Results of the Los Angeles Times Book Prize in the year 1996. Due to multiple honors from a single award, the following titles received no points in this category: Ashes to Ashes.
From the center of the nightmare in Bosnia, a war correspondent’s flaming montage of images—eerie, grotesque, ironic, angry, absurd. A Serb and a Muslim, friends before the war, exchanging gossip via shortwave radio only hours before they will try to kill each other. A Sarajevo couple passionately refusing to go anywhere together for fear a mortar shell might orphan their children. A battlefield doctor performing miracles of surgery without anesthetics.
In episode after episode, Peter Maass takes us with him into the minefields of modern war: a whole country is the battleground, every living being in it a combatent. His fierce, vivid, truth-telling and deeply personal book makes us see the devil under the skin—and the thinness of the line between civilization and chaos.
Considered by many to be the most dangerous inmate in the history of the New York penal system, Willie Bosket is a brilliant, violent man who began his criminal career at age five. His slaying of two subway riders at fifteen led to the passage of the first law in the nation allowing teenagers to be tried as adults. Yet sadly, Willie is not an aberration within the Bosket family—but rather the latest in a long line of brutal, exceptionally intelligent malefactors who were driven by circumstances, racism, and a distinctly American craving for respect by any means necessary.
In this groundbreaking work, award-winning journalist Fox Butterfield traces a troubled family’s history back to the days of slavery in an attempt to get to the roots of the violence endemic in our society.
No book before this one has rendered the story of cigarettes—mankind’s most common self-destructive instrument and its most profitable consumer product—with such sweep and enlivening detail. Here for the first time, in a story full of the complexities and contradictions of human nature, all the strands of the historical process—financial, social, psychological, medical, political, and legal—are woven together in a riveting narrative. The key characters are the top corporate executives, public health investigators, and antismoking activists who have clashed ever more stridently as Americans debate whether smoking should be closely regulated as a major health menace.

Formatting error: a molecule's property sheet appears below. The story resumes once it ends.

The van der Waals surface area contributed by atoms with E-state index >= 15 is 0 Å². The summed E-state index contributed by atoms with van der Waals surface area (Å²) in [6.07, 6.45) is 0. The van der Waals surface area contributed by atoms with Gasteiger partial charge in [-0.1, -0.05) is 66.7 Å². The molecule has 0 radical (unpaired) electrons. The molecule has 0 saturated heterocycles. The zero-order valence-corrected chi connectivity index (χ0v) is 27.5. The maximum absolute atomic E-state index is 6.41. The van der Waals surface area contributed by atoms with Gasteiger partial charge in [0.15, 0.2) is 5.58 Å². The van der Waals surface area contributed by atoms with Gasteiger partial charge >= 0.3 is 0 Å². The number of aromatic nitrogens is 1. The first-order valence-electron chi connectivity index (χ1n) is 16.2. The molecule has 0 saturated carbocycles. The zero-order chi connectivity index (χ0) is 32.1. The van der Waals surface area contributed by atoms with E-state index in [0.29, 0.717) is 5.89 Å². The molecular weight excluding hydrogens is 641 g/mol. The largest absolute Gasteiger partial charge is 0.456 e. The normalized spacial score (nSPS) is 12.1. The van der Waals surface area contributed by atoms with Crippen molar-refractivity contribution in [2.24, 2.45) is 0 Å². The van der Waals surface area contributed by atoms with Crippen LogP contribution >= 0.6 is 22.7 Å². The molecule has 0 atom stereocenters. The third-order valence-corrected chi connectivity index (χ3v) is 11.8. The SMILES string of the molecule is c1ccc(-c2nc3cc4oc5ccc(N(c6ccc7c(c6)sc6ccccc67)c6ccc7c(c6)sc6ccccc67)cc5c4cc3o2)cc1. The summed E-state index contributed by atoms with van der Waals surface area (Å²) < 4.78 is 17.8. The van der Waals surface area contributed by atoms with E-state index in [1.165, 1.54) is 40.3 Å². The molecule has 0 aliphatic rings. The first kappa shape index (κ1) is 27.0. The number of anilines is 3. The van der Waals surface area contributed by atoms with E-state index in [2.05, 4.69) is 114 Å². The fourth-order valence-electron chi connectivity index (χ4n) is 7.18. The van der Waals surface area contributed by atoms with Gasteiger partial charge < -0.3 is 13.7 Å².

We see tobacco spread rapidly from its aboriginal sources in the New World 500 years ago, as it becomes increasingly viewed by some as sinful and some as alluring, and by government as a windfall source of tax revenue. With the arrival of the cigarette…[more]
Two of the nation’s largest corporations stand accused of causing the deaths of children. Representing the bereaved parents, the unlikeliest of heroes emerges: a young, flamboyant Porsche-driving lawyer who hopes to win millions of dollars and ends up nearly losing everything—including his sanity.
A Civil Action is the searing, compelling tale of a legal system gone awry—one in which greed and power fight an unending struggle against justice. Yet it is also the story of how one man can ultimately make a difference. With an unstoppable narrative power reminiscent of Truman Capote’s In Cold Blood, A Civil Action is an unforgettable reading experience that leaves the reader both shocked and enlightened.